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  • Dr Stephen Gilmartin

Temporomandibular Joint (TMJ) Dislocation

Updated: Mar 20

Dr Stephen Gilmartin Emergency Registrar

Peer review: Dr Mehul Srivastava

Editor: Dr David McCreary


THE CASE

A 22-year-old female medical student attends the emergency department. She is unable to close her mouth after yawning in one of her biochemistry lectures. She is in some distress and is struggling to speak clearly.

You have seen many a bored medical student, so you are able to quickly diagnose a temporomandibular joint (TMJ) dislocation. Before we get down to the fun part of relocation let’s explore the background of this injury.


ANATOMY

The TMJ is a ginglymoarthroidal (yes, that's a real word) joint, this means it is made up of two joints, one moving in a hinge motion and the other in a gliding motion. The Condylar process articulates with the glenoid fossa and is cushioned by an articular disc.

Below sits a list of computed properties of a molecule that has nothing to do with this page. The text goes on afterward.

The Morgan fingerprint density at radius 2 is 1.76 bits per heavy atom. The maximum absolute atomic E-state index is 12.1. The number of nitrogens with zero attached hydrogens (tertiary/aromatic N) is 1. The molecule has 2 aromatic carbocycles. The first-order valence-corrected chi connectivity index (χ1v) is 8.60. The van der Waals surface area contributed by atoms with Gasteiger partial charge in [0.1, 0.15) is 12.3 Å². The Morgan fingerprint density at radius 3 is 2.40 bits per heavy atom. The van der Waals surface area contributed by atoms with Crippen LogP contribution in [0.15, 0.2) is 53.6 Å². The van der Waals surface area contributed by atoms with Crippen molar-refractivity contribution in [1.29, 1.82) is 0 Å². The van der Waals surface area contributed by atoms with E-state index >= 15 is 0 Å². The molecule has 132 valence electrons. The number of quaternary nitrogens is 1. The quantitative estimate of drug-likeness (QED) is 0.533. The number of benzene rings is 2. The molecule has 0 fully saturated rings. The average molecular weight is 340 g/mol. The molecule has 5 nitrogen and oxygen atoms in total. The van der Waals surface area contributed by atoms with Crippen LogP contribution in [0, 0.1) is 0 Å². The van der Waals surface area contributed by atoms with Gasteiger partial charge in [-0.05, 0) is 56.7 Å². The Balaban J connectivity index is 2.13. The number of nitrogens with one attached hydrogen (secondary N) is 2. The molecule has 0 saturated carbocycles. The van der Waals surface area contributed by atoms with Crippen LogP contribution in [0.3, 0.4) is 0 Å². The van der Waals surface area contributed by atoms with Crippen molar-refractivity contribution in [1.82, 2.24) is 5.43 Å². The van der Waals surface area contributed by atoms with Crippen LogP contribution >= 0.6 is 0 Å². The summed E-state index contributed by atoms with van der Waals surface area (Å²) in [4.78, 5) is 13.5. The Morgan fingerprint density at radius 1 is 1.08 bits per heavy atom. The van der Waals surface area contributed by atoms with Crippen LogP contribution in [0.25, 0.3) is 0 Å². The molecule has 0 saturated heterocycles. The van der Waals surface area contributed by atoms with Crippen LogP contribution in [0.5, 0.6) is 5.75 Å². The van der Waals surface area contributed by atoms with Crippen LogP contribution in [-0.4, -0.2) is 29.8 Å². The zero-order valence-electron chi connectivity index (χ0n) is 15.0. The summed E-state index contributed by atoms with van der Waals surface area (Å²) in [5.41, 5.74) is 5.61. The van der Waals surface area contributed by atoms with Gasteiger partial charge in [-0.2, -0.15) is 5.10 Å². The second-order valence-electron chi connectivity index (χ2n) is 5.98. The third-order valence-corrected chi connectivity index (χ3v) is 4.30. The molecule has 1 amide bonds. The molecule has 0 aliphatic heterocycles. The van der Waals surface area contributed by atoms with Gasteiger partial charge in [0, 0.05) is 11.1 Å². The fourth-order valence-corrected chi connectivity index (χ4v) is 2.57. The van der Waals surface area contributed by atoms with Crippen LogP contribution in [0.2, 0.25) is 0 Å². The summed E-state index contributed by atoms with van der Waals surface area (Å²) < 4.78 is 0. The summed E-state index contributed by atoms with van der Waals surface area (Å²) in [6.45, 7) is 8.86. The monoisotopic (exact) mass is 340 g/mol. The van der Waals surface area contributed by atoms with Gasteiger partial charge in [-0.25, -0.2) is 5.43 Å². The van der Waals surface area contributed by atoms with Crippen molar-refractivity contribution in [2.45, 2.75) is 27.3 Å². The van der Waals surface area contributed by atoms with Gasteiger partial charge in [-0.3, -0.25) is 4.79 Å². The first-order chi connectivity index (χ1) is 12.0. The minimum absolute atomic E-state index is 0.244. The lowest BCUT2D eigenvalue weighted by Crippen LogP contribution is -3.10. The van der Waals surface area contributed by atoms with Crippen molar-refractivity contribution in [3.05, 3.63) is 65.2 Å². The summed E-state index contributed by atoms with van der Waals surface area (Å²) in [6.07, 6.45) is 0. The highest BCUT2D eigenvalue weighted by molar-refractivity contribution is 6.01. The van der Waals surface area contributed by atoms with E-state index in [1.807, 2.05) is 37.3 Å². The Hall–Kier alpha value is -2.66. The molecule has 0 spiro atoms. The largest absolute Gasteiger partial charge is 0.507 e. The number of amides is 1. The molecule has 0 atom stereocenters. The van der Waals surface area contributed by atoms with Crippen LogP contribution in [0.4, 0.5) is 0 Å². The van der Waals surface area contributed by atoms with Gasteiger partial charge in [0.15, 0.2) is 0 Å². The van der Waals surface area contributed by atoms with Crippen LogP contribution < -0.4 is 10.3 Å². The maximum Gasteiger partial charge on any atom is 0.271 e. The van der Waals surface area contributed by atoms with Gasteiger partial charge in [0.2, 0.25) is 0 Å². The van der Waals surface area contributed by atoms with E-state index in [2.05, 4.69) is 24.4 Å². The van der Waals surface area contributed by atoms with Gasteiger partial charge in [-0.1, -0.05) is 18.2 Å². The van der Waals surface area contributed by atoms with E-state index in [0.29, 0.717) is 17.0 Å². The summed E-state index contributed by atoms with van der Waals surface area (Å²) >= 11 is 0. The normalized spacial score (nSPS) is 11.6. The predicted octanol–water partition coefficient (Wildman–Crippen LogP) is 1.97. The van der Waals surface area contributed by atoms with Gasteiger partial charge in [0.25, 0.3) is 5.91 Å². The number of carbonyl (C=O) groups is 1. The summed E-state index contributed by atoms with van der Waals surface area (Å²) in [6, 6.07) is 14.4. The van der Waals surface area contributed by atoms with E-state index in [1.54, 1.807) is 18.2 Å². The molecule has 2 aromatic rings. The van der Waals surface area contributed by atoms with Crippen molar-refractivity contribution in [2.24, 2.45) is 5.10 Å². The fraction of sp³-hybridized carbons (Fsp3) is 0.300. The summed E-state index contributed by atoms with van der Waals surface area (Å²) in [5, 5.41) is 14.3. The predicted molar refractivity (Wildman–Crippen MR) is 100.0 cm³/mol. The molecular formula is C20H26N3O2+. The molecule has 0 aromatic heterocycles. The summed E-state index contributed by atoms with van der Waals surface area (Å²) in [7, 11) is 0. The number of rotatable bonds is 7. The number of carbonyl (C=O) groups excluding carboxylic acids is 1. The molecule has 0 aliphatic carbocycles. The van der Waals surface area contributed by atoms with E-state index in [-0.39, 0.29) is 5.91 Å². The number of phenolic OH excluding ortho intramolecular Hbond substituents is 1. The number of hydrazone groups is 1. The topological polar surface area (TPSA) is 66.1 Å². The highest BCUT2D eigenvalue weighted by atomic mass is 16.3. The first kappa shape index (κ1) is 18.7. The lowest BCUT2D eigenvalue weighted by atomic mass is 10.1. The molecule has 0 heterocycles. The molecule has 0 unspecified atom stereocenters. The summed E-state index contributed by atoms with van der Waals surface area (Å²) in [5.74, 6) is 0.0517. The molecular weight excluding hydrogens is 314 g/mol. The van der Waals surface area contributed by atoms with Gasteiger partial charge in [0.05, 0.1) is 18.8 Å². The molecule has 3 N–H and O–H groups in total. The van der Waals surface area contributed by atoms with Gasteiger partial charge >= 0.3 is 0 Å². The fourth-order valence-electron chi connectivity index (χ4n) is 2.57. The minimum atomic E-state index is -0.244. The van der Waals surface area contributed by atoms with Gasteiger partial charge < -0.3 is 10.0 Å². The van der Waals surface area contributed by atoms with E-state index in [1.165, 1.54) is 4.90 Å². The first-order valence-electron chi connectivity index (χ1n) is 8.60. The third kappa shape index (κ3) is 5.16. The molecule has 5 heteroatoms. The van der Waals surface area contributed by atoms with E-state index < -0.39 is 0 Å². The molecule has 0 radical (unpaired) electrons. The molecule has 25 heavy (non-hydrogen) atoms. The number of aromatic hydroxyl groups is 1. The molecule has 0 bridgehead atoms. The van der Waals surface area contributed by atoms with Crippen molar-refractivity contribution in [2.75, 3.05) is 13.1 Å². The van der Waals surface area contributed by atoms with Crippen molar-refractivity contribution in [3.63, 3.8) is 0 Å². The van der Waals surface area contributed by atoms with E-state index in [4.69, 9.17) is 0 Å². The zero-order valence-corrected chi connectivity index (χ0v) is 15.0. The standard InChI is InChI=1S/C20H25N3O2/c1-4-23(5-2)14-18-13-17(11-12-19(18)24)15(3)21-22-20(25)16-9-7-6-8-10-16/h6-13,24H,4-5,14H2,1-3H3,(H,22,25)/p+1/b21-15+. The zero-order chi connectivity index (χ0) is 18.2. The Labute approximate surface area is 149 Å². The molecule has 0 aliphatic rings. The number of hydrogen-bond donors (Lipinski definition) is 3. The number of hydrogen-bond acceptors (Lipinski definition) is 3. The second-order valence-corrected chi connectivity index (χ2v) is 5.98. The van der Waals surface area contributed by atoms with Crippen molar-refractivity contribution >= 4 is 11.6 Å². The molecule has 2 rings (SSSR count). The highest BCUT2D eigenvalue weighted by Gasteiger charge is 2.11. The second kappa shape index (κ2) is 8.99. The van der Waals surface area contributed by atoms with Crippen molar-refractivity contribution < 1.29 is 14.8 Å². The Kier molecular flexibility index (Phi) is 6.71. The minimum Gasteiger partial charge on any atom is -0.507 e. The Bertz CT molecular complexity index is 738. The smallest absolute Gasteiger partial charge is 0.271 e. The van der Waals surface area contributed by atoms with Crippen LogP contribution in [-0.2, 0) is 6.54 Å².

Image 1: Anatomy of the TMJ(1)

HOW IS STABILITY NORMALLY MAINTAINED?

The synergistic movement of the joint’s dynamic stabilisers (pterygoid and masseter muscles) ensures the TMJ remains stable during opening and closing of the jaw.

Image 2: Anatomy of Pterygoid Muscles

Image 3: Anatomy of Masseter Muscles


DISLOCATION

Spontaneous anterior TMJ dislocation has a reported annual incidence of 5.3 per 1,000,000 patients who present to the emergency department (ED)(2).  Dislocation is most commonly bilateral but can also be unilateral.


MECHANISM

When movement of the st